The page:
The role of the WHO is to give permission for governments to imprison their populations in the name of science and then to allow governments to forcibly vaccinate and microchip their subjects.

Hugh Bryant
Hugh Bryant
2 months ago

the elegant language of technocratic governance

Hemingway’s language is elegant, James Baldwin’s language is elegant. The outpourings of supranational NGOs are uniformly ugly, obfuscatory and pretentious.

Mike Downing
Mike Downing
2 months ago

Even in the outlier country of Sweden, despite repeated FOI requests from a group of doctors, the government has simply refused to let them have access to all the metadata from the pandemic.

What could they possibly be frightened of ?

Whether the vaccines were of any use whatsoever?

David Kingsworthy
David Kingsworthy
2 months ago

I’m tempted to say “Who takes them seriously anyway?” but am nauseatingly aware they are one of the mechanisms ready and empowered to run roughshod again over our governments, when the “need” arises.

Jim Veenbaas
Jim Veenbaas
2 months ago

The WHO is a toothless tiger. It has no power to enforce anything. If the CDC says we don’t agree with the WHO directive, the US and much of the west will simply ignore it. There is a possibility – however remote – that competent political leadership resumes in the west. The WHO will reflect that.

JP Martin
JP Martin
2 months ago
Reply to  Jim Veenbaas

Not toothless enough, really. They had the power to sideline and silence Taiwanese public health officials who were among the first to raise the alarm.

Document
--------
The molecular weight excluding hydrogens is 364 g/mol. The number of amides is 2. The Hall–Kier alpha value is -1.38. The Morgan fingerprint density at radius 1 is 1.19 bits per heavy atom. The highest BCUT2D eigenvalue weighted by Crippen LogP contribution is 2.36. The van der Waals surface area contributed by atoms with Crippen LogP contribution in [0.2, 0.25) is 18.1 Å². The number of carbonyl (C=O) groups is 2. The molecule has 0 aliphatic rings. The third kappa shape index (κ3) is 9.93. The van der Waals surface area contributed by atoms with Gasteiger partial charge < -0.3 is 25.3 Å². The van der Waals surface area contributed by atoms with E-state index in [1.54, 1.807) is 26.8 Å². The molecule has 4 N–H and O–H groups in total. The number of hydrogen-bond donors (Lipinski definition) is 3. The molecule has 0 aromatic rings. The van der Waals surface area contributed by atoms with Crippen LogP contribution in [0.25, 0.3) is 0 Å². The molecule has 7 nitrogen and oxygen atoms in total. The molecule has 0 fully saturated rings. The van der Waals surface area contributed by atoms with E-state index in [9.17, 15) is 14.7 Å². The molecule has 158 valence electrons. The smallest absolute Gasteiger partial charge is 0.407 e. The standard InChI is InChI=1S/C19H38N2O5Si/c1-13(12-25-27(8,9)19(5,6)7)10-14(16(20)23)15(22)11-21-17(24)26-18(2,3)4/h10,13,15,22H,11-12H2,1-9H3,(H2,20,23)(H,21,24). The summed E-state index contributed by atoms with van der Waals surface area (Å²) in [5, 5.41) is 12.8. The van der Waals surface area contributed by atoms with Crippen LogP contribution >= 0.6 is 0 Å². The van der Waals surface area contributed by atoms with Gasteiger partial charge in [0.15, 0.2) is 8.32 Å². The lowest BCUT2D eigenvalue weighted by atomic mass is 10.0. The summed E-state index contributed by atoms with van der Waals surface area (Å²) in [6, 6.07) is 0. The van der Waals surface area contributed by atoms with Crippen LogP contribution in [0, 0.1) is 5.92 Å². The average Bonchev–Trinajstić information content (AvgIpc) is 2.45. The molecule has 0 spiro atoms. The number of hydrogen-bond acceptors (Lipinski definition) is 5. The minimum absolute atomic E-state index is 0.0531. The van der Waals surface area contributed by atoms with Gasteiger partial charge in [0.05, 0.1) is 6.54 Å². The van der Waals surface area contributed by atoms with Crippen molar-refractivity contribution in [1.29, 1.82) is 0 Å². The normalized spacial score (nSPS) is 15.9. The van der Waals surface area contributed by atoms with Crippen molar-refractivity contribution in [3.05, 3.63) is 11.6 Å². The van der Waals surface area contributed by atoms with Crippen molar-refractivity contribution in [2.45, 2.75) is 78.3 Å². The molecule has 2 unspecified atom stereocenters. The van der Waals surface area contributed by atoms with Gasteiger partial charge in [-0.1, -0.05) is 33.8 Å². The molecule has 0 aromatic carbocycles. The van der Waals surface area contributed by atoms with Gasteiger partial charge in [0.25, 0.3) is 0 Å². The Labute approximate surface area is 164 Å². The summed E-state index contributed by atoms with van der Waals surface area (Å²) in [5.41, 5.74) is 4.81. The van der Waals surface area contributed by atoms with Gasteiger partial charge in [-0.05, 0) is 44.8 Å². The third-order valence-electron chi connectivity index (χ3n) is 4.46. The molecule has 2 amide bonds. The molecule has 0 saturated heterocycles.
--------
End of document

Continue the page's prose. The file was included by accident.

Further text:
Rich Thompson
Rich Thompson
2 months ago

I co-published peer reviewed research during the pandemic, that showed who was most at risk from covid19 and also highlighted the dangers of treatments for other diseases being interrupted. The research pre-dated but supported the Great Barrington and Swedish approaches.
Recently, I analyzed the all cause mortality % change data, 3 years since the pandemic for OECD countries, a few sobering takeaways.
Sweden had the lowest 3 year excess deaths % at 3.7%, UK at 11.9%, Germany at 10.2%, Denmark at 7.4%.
If we take Sweden and Denmark as comparable populations, with the main differentiator being pandemic strategy, we see a 50% decline in all cause excess deaths %.
Project this to all OECD countries and two million lives would have been saved.
This is just looking at deaths without all the other huge factors brilliantly mentioned in the article – hunger, education, etc.
It scares me that there seems to be no recognition of what went wrong with lockdowns. I am happy that the immortality of vaccine hoarding was acknowledged, though it was also highlighted at the time and nothing changed. Then we wonder why the Global South are not jumping into bed with the West.

Last edited 2 months ago by rich.thompsonuk
Emily Riedel
Emily Riedel
2 months ago

They won’t, they’ll do it again, anc they’ll be BETTER at it.

Brian Villanueva
Brian Villanueva
2 months ago

“Searching debate” would be far too damaging to the people are are organizing the debate. Won’t happen.

Noel Chiappa
Noel Chiappa
2 months ago

the Bill and Melinda Gates Foundation, are laying the groundwork for a new lockdown doctrine for the next pandemic” – I knew we needed to confiscate all that Foundation’s assets.

Robbie K
Robbie K
2 months ago

The medical community consider lockdowns to be a valid intervention and it’s expected their use will be introduced very shortly for children with measles, mumps or rubella. (21 days).

Frank McCusker
Frank McCusker
2 months ago

When will the Tories acknowledge their Brexit failure?
It’s been a balls-up.
When are you going to own it?